Kirkwood is a fast growing in-town neighborhood in eastern Atlanta, but it’s not just known for the gentrification that’s taking place. As Joann of the Kirkwood Seed and Feed and the doggie day-care Kirkwood Bark and Lounge will tell you, it’s the kind of place where everyone knows each other, smiles, and says hi.
How long have you lived or had your business here?
I use to live in Kirkwood, and now I live south of the city…. I lived here from 2001-2006, so 5 years. The Feed and Seed opened in 2004, and then I expanded into this [Kirkwood Bark and Lounge] boarding unit for dogs in 2018. In total, [I’ve been here for] a decade.
Wow, so being here a decade, I bet you’ve seen lots of change.
Yes, lot’s of change. When I first came here there was just a coffee shop in the business district; the name was Sweet Java Brown, and then [my business]. That was it. The property where Kirkwood Station is now [a mixed-use town home property on Hosea Williams Drive in the downtown area of Kirkwood] used to be the old Hosea Williams property, and it was dilapidated and falling down. It was a mess. There were no other businesses.
When did the business district start getting built-up?
Well, the streetscape project where they re-did the sidewalks and all that was 2006, and then Kirkwood Station property sold, so everything starting building up in late 2006, early 2007.
Can you describe this neighborhood for folks that have never been here before?
It’s very diverse. For an urban in-town neighborhood, it’s very close-knit; people watch out for one another. Walker friendly, child friendly, pet friendly. It’s just a very diverse neighborhood. You’ll find people from old, young, gay, straight, families—people just moving into the area because people have heard so much about Kirkwood.
Why do you think that is? Why do you think there is so much diversity?
I think it’s because the people that live here really promote the area and watch out for one another. I think it’s a close-knit community, and people are looking for that in the in-town areas.
How would you describe the types of people that live here?
There are a lot of families. Over the summer I think we had 8 people who had babies, so a lot of young couples having families. So 60% families, probably 30% of them gay. There are single folks who live here, but I would say primarily families.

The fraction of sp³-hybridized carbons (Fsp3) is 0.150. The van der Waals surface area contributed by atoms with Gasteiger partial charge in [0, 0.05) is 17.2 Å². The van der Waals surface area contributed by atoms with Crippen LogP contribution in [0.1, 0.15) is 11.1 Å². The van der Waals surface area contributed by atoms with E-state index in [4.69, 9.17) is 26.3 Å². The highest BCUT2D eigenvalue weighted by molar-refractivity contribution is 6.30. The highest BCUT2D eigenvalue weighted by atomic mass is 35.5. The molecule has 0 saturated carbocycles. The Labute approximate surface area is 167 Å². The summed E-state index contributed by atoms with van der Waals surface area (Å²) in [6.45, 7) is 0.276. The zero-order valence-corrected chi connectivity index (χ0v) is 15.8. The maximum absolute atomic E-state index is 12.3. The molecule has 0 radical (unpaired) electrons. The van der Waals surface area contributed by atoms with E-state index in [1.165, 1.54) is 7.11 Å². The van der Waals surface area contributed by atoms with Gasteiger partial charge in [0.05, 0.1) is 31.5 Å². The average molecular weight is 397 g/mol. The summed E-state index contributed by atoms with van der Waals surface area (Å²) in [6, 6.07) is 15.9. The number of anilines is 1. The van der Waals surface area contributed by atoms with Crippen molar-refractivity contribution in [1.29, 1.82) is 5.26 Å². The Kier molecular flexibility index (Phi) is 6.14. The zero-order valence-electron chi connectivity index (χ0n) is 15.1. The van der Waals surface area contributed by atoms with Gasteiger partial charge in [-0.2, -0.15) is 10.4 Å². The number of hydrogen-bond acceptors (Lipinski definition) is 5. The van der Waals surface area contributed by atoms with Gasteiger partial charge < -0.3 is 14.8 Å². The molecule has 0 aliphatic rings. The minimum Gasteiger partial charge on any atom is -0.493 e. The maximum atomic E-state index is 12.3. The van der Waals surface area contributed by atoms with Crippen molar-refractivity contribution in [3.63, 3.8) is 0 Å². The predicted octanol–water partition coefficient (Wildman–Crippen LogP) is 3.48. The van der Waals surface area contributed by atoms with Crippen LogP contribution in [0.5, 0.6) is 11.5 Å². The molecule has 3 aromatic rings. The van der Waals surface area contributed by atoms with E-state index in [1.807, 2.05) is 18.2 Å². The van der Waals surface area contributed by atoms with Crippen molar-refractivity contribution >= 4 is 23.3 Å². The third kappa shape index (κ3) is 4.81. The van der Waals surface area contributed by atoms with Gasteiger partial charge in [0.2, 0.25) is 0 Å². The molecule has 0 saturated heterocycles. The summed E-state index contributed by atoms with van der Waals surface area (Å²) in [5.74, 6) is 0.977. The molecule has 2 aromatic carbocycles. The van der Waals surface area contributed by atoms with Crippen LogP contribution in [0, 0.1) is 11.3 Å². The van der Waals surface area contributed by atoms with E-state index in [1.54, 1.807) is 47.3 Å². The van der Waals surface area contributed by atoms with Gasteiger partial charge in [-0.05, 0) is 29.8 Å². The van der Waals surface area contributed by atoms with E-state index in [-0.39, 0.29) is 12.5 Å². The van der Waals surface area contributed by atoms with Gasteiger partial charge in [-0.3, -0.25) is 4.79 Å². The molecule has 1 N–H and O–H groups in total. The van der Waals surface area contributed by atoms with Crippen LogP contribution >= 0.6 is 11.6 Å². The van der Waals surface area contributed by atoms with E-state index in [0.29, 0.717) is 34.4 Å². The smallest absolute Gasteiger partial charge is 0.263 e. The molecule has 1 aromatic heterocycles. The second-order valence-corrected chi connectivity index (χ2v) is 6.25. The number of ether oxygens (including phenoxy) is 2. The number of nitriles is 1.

Is this your ideal neighborhood?
For in-town living, I feel it’s ideal. You’re going to have your problems in any neighborhood. Highlands [Virginia-Highland] had their issues over the summer; Inman Park has had some issues. So any in-town neighborhood you’re gonna have issues. Ideal wise, it could grow more business wise. There could be some nice anchor restaurants here. I think that would really help out the neighborhood. There have been issues with a couple restaurants turning, so if we had a nice stable, anchor restaurant, I think that would really help the area as a destination spot. For living, again you have parks [Coan Park and Bessie Brenham Park], several parks in a walking radius. It’s very pet friendly, so we have a pet business here, so we are a one-stop shop for everything. We have a meat market that just opened up [Spotted Trotter], so people are coming for fabulous meat products. There’s a lot to choose from.
Are there any myths or stereotypes about your nabe you’d like to dispel?
People in the past have said that it has high crime. Again I think that in any urban area, you are going to have spikes in crime. It happens here, and it happens in the suburbs, so I think it’s a myth that it only happens here. I think Kirkwood had a bad rep for having a lot of crime, and I think really it’s a seasonal thing. It’s also helped out that APD has rezoned some of the areas where Zone 6 [Kirkwood’s zone] isn’t as big, and they’ve added some patrols, so that has helped
What did Zone 6 use to be?
Zone 6 went all the way up to Cheshire Bridge Road. It was huge. [Cheshire Bridge is about 20-30 minutes from Kirkwood, so that is a large area.]
Were you surprised by anything when you moved here?
I knew what I was getting into coming to Kirkwood, so I don’t think I was surprised. I guess the friendliness of the area was kind of surprising to me because it was in-town and with the crime that they said was around, I didn’t expect everyone to be as friendly. Walking friendly, people pushing strollers and saying hi. I knew it was re-gentrifying, so I knew there were issues. But people are moving here, seeing the charm of Kirkwood.
What’s the best thing about your neighborhood?
The people. I feel my customers are some of the best customers around. They are friendly; they come in and speak with you. It’s not just here, take care of this; they look out for you and other people.
Are there any bad areas in your neighborhood?